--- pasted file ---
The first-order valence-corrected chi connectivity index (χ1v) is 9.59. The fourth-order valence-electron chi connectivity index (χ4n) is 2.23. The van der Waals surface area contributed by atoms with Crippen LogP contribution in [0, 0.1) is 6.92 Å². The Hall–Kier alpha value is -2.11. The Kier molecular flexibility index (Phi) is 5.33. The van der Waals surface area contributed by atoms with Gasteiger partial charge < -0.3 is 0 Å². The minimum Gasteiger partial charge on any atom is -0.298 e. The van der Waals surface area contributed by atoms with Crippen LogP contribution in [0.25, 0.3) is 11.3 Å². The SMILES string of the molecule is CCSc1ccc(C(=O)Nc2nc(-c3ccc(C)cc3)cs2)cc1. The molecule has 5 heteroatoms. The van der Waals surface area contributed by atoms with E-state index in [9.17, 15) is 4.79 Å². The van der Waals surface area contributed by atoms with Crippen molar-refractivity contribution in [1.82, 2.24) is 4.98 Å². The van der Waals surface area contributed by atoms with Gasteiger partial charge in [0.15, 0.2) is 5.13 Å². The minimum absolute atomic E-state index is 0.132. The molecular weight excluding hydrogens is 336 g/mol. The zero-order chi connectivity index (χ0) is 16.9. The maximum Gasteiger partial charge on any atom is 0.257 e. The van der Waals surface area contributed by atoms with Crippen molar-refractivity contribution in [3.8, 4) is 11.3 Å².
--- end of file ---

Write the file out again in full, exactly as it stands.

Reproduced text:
The first-order valence-corrected chi connectivity index (χ1v) is 9.59. The fourth-order valence-electron chi connectivity index (χ4n) is 2.23. The van der Waals surface area contributed by atoms with Crippen LogP contribution in [0, 0.1) is 6.92 Å². The Hall–Kier alpha value is -2.11. The Kier molecular flexibility index (Phi) is 5.33. The van der Waals surface area contributed by atoms with Gasteiger partial charge < -0.3 is 0 Å². The minimum Gasteiger partial charge on any atom is -0.298 e. The van der Waals surface area contributed by atoms with Crippen LogP contribution in [0.25, 0.3) is 11.3 Å². The SMILES string of the molecule is CCSc1ccc(C(=O)Nc2nc(-c3ccc(C)cc3)cs2)cc1. The molecule has 5 heteroatoms. The van der Waals surface area contributed by atoms with E-state index in [9.17, 15) is 4.79 Å². The van der Waals surface area contributed by atoms with Crippen molar-refractivity contribution in [1.82, 2.24) is 4.98 Å². The van der Waals surface area contributed by atoms with Gasteiger partial charge in [0.15, 0.2) is 5.13 Å². The minimum absolute atomic E-state index is 0.132. The molecular weight excluding hydrogens is 336 g/mol. The zero-order chi connectivity index (χ0) is 16.9. The maximum Gasteiger partial charge on any atom is 0.257 e. The van der Waals surface area contributed by atoms with Crippen molar-refractivity contribution in [3.8, 4) is 11.3 Å².